When the doors flung wide at CES 2015, attendees and media reps laid rubber heading to the booth. Arriving at the 30-by-40-foot exhibit, which was designed by Taylor Manufacturing Industries Inc. (aka The Taylor Group), visitors discovered two L-shaped signs suspended over the space. Featuring the organization's blue and green hues, the fabric banners offered the IEEE logo and the words "The Force Behind Innovation" in bright white letters. Designers positioned six kiosks around the booth perimeter, each of which offered attendees info on the various groups within IEEE. However, the spotlight attraction was a couldn't-miss racetrack situated front and center in the space.
Surrounded by waist-high metal railings, the 4-by-20-foot track comprised two computer monitors on the starting end, two miniature racing cars positioned atop the track, and a finish line complete with checkered-flag graphics on the other end. IEEE had also scattered multiple leader boards (which would showcase the fastest race times, IEEE's URL and hashtag, and a countdown to the start of each race) throughout the space.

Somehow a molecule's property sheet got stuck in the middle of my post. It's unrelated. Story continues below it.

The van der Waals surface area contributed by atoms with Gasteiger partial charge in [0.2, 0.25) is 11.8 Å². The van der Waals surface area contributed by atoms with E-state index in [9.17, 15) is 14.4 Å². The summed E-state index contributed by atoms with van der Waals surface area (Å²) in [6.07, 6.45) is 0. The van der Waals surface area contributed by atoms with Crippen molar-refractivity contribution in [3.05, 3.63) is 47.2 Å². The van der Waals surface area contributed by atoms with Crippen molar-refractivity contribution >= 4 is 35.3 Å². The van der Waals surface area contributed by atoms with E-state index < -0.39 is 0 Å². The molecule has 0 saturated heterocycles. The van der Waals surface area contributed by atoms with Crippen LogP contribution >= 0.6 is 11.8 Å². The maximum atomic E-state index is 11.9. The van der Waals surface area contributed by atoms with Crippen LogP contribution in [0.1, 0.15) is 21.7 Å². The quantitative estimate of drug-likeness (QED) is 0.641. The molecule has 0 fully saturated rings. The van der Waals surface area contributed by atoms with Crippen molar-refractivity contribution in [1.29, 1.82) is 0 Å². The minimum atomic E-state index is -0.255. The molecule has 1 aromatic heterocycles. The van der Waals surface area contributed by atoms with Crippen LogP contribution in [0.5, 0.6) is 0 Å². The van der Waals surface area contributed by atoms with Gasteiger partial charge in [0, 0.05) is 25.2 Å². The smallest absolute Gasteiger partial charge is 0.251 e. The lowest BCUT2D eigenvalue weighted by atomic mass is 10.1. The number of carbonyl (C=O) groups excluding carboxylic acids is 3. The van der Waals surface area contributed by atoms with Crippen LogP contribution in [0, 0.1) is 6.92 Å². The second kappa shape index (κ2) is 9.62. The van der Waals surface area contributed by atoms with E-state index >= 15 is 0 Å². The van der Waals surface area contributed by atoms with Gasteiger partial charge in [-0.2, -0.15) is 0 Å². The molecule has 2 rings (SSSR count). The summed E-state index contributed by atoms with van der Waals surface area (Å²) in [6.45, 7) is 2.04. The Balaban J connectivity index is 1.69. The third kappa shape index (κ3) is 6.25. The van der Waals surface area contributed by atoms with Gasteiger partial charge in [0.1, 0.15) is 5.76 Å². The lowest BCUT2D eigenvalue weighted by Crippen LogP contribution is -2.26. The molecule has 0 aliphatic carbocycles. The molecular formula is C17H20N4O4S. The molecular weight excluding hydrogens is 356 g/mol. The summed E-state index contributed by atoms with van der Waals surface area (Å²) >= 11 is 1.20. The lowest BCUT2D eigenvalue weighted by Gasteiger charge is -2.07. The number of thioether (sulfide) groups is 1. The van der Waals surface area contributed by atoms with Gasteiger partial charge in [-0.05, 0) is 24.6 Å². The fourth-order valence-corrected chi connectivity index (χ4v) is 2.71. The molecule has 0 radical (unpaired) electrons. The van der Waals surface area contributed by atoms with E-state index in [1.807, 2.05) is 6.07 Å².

Leader boards placed throughout the exhibit identified the fastest times and counted down to the next head-to-head competition.
Drawn to the track like tires to the groove, attendees cued up for the drag-racing experience near the starting line. Working with two racers at a time, an Emotiv staffer fitted each racer with a headset. After scanning the racers' badges, another staffer walked them through a 15-second training procedure. "We instructed each participant to think of something neutral and calming," Young says. "This allowed the individual headsets to measure each racer's unique brain waves in a state of calm to establish a baseline reading. Then we asked racers to think of something repetitive or exciting, and the headsets repeated their measurements in this focused or 'push' state."